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Highway Patrol honors former leader of family support organization

by Jeff Haldiman | December 10, 2021 at 1:07 a.m.
Former Sen. Doug Libla, right, reads a senate proclamation to his wife, Elaine Libla, commending her for her years of service to the Missouri Association of State Troopers Emergency Relief Society on Thursday, Dec. 9, 2021 at the High Way Patrol Headquarters in Jefferson City, Mo. A wall in the headquarters’ museum was dedicated to Libla. (Ethan Weston/News Tribune)

The Missouri Highway Patrol honored the longtime head of an organization that helps families of fallen troopers with a special place in the patrol’s museum.

During a ceremony Thursday afternoon at General Headquarters on East Elm Street, current and former members of the patrol celebrated the unveiling of a plaque honoring Elaine Libla for her contributions to the Missouri Association of State Troopers Emergency Relief Society (MASTERS).

MASTERS is a nonprofit organization that provides financial assistance to the immediate family members of any patrol member killed in the line of duty.

In 1979, a group of businessmen from St. Louis and Jefferson City met with then-Colonel Alvin R. Lubker about their vision of creating a nonprofit organization that would support families of fallen troopers. With then-Gov. Joe Teasdale’s support, MASTERS was  created.

Since the formation of MASTERS in 1979, the patrol has experienced 21 line-of-duty deaths. There have been 31 total patrol members who have died in the line of duty in the 90-year history of the organization.

In 1988, Libla became secretary to MASTERS. Later, this position was reclassified as the executive director. She retired in 2019.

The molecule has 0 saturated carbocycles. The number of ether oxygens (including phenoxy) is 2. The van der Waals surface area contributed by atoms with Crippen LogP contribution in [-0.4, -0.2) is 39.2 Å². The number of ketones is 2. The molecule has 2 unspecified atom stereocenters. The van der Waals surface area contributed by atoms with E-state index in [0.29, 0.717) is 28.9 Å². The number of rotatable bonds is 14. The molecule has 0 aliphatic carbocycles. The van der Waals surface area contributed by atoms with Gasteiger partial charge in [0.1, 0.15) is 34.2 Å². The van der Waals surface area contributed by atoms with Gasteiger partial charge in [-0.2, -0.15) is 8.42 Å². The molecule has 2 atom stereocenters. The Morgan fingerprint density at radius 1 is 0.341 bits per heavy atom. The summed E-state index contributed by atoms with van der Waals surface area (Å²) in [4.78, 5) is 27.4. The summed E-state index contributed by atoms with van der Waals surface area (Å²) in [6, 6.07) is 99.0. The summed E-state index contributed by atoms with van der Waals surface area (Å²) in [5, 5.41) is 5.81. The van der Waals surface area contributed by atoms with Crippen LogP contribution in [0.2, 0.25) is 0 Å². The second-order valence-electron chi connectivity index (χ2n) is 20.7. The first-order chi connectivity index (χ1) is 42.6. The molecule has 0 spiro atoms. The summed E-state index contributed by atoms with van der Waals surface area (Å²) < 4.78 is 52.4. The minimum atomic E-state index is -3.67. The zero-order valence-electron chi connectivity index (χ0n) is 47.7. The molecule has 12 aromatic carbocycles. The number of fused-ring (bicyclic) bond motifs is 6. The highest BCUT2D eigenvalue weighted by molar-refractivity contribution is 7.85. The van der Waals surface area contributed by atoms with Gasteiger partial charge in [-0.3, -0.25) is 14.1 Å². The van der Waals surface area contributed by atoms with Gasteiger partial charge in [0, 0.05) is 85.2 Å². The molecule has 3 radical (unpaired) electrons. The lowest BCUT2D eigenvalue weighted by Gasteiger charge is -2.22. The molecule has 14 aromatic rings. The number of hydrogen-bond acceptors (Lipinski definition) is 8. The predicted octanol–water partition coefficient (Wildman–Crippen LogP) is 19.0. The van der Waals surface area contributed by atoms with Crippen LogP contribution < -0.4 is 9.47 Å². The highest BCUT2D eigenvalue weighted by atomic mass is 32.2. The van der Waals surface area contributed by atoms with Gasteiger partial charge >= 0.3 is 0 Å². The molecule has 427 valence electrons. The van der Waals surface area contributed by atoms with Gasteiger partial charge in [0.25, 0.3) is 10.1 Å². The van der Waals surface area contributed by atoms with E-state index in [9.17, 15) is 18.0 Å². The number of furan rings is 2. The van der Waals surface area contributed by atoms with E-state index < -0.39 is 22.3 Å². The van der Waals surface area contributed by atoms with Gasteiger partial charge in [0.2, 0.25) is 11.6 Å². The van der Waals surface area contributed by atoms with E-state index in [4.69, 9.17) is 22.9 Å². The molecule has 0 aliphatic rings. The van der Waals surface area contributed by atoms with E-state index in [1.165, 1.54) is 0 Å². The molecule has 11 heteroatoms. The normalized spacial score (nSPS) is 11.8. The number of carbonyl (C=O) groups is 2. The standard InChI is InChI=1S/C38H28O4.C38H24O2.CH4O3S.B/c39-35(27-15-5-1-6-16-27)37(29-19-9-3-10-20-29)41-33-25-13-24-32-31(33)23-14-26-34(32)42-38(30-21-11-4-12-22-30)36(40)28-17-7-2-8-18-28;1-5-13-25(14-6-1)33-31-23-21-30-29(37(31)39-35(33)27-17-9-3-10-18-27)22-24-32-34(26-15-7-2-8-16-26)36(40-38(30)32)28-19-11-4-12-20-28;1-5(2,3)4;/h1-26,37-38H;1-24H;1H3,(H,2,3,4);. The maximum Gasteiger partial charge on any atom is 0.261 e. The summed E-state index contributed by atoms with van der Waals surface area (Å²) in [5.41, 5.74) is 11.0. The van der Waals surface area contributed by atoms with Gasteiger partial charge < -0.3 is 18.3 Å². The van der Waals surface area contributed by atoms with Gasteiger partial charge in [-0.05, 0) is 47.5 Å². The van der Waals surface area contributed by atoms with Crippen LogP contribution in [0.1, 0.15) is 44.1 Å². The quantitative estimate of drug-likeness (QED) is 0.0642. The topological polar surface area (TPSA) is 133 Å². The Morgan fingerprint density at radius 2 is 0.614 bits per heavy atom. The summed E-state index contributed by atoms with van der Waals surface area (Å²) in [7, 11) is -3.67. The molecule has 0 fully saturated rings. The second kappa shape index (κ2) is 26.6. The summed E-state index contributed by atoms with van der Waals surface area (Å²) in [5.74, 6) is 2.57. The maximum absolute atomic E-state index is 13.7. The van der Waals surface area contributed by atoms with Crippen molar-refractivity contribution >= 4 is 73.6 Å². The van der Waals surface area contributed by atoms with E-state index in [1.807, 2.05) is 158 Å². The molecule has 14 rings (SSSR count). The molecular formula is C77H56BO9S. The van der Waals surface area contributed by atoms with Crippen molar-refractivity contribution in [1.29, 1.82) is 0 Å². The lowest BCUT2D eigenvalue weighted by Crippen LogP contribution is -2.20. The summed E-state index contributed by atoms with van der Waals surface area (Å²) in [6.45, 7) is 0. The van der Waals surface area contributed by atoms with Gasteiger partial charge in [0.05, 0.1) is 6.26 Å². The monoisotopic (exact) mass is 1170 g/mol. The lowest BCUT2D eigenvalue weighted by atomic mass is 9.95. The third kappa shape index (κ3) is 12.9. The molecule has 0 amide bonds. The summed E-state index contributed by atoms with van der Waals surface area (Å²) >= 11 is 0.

Patrol Superintendent Col. Eric Olson said every December they pay tribute to the fallen troopers and they felt it was the right time to also recognize Libla and MASTERS.

“Their goal, initially, was 600 memberships and today that number is over 1,600,” Olson said. “It’s difficult for me to put in words what MASTERS means to the patrol.”

Olson said the word “modest” best described Libla and offered a personal story of how she worked to help a fallen trooper’s family.

“Elaine called me when she was working with a young man going to college,” Olson said. “He was the son of a fallen trooper, and he was having problems with financial aid at the college. She called me, and we got a trooper in the area the young man was in to come and help him. It struck me that there had been 16 fallen troopers since Elaine began, and I knew that the matters of those troopers were being handled. But to stay in touch and show compassion to those families for 10 to 20 years — that story just stuck with me.”

Gov. Mike Parson was on hand and said he too had worked with Libla through the years and knew of no more humble person than her.

“A plaque on the wall is one thing, but it’s all about the heart that makes the difference in people’s lives,” Parson said. “When I think of a public servant, you can take away sheriff, legislator, you can take away all the titles you want. A public servant is someone who gives for others that they’ll never know, never meet or never see. They just want to make things better for people, and that’s what MASTERS has done and what Elaine set out do when she started.”

Under the plaque honoring Libla is an engraved statement from MASTERS president and retired MSHP Col. Fred Mills.

“Her kindness and efficient guidance shaped the organization for 31 years. During the darkest times, when tragedy struck a member of the Missouri Highway Patrol, Elaine was the heart and soul of how the  MASTERS assisted each of those families. Without question, Elaine left the MASTERS better than when she found it.”

“It was not like a job at all,” Libla said in a thank you statement. “It was my joy and honor to support the patrol.”

Olson closed out the ceremony by telling the gathering he goes by the wall honoring the 31 troopers who have died while on duty before he goes home every night.

“There are four rows and when I close my eyes I can see a row of eight, a second row of eight, a third row of eight and on the fourth row there are seven and there’s blank spot at the end of that row,” Olson said. “It’s the blank spot that makes me reflect on the support that we have in this state and the great work of the MASTERS, knowing that while we hope and pray there remains a blank spot on that row, history indicates that it may not. Having the MASTERS is very reassuring to the patrol.”


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